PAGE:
Family and friends said a final farewell Saturday to 57-year-old Kennedy Mouton Sr., a Lafayette man who was the victim of a fatal stabbing on South Saint Antoine Street in late July. 

Mouton was found suffering from multiple stab wounds outside a home in the 400 block of South Saint Antoine Street around 10:24 p.m. on July 23 and was pronounced dead at the scene. A suspect, 27-year-old Troinathan Woods of Lafayette, turned himself in to law enforcement on July 27 and was booked on a count of second-degree murder.

Mouton was laid to rest Saturday at Calvary Cemetery following a service at Syrie Funeral Home.

A father of six and grandfather to 17, Mouton was an easygoing, funny and lighthearted person who worked hard as a custodian for a local janitorial company, often picking up additional cleaning jobs in neighborhood businesses at night. The 57-year-old was casual, but when he delved into deeper topics and offered life advice it was the kind of conversation “that guides you through life,” LeeAnn Flugence said.

Flugence, Mouton’s former daughter-in-law, said they talked every day and had more of a father-daughter relationship than in-law relationship, even after she and his son, Kennedy Mouton Jr., split after 14 years together. She would see Mouton multiple times a week as she made her rounds to visit her parents around the corner.

“We were extremely close...That bond just pretty much happened simultaneously. It really became a natural thing,” she said. “I hold it dear and I will always hold it dear...He definitely was someone I knew I had in my corner, and likewise he knew I was in his corner.”

The two were so close, Mouton looked to Flugence to take the lead caring for his youngest daughter, 16-year-old Kendashia, should something happen to him. Kendashia is largely blind and looked to her father as her “knight in shining armor,” Flugence said, especially after her mother died when she was 4 years old.

The teen’s father made sure she was a priority in all things; if he was struggling with money or needed assistance, he never let pride get in the way of making sure she was cared for, Flugence said.

“We would have conversations and he would say if something happens to me, I want you to make sure she’s taken care of. He knew without a shadow of a doubt and that’s something that eases me, with him passing, that he knew she would be taken care of,” she said.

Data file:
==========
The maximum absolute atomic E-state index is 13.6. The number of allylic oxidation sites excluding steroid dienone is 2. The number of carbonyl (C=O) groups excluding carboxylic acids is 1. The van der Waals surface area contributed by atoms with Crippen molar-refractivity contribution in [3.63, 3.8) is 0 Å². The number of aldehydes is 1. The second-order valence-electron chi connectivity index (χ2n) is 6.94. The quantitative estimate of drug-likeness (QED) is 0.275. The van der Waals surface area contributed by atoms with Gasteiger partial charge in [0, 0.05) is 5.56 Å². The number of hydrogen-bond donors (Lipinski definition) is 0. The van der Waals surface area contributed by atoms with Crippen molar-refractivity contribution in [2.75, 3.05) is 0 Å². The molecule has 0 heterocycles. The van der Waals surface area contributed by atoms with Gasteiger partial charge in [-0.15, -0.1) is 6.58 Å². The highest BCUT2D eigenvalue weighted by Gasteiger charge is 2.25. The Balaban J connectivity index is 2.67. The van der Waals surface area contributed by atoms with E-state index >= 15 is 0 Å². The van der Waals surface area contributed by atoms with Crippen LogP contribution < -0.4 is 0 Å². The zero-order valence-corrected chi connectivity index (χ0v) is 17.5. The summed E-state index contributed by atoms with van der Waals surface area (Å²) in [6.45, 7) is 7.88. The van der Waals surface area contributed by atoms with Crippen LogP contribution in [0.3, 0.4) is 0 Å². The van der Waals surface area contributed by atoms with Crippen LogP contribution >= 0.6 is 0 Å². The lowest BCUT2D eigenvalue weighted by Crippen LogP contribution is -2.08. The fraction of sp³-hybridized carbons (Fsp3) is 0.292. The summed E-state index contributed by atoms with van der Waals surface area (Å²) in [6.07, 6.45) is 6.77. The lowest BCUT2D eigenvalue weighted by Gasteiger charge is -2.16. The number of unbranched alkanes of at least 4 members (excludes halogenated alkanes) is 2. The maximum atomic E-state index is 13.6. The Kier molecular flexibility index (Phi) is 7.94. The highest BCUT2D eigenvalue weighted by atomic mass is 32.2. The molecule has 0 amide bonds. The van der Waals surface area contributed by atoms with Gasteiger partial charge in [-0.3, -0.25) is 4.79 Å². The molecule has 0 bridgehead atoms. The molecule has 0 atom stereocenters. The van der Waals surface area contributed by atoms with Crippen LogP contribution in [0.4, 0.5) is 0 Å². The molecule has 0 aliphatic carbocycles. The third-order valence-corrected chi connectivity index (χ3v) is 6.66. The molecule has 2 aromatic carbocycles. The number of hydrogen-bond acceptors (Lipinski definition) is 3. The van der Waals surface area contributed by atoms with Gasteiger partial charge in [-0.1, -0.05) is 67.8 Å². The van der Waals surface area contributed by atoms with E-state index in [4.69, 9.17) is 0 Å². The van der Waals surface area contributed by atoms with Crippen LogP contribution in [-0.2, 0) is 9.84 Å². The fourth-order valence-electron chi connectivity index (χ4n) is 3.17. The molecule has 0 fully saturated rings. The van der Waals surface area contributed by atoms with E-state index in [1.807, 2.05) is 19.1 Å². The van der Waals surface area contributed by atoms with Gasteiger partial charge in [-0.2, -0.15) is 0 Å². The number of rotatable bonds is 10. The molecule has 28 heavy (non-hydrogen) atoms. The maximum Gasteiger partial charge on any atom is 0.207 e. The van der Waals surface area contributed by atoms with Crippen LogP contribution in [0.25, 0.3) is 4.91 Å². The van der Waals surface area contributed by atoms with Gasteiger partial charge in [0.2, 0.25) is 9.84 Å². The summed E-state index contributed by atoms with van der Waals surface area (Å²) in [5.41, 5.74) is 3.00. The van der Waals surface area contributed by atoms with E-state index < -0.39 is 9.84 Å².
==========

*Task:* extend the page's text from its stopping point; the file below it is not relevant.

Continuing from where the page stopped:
If the two weren’t physically together, Mouton always made sure to call his teenage daughter throughout the day, and didn’t let her go to sleep without an ‘I love you.’ Flugence and other family members broke the news to her.

“She looked at me with tears in her eyes and she said, ‘So that’s the reason he didn’t call me,’” Flugence said.

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Mouton was similarly doting on his grandchildren. He saw them frequently and would greet them with jokes, warmth and money to run to the corner store for treats. His youngest grandchildren are still struggling to understand his loss, often asking to go visit him, she said.

Flugence said it makes her anxious thinking about how violently Mouton’s life was taken. When a family friend called to deliver the news, the mother of three said she fell to her knees and was unable to move from the floor for over an hour.

“I was waiting for someone to call me back and say it was a mistake, it wasn’t him,” she said. “For such a gentle soul to be taken so recklessly is difficult. He was loved...To know Kennedy was to love Kennedy.”

His eldest son, Kennedy Mouton Jr., said processing his father’s death has been difficult for him and his siblings. Kennedy Jr. said he took bereavement time from work and largely stayed home, attempting to meditate and quietly sort through his feelings as the biggest question, “Why?”, kept swirling in his mind.

“It’s been hard coming to terms with how he died,” he said.

The two Mouton men had some rocky patches in their relationship, Kennedy Jr. said. They were working to grow closer and chart a new relationship when Mouton was killed. His son said now he’s trying to hold close to their conversations and the life advice his father handed down, knowing he can no longer pick up the phone and hear his voice.

Kennedy Jr. said his uncle, Kevin Mouton, is taking the lead as a family liaison with the Lafayette Police Department and law enforcement on the case. Mouton was stabbed to death shortly after returning to the residence he shared with his girlfriend from a cleaning job at a neighborhood convenience store, his son said.

The suspect, Troinathan Woods, is the nephew of Mouton’s girlfriend. Kennedy Jr. said he wants to know what happened -- What was the motive? What preceded the stabbing? Why was his father stabbed? These and other questions are circulating.

“I hope God can come out and expose the truth,” Kennedy Jr. said.

Editor's note: A previous version of this story misstated where Kendashia Mouton was the night her father was killed. The Acadiana Advocate regrets the error. 

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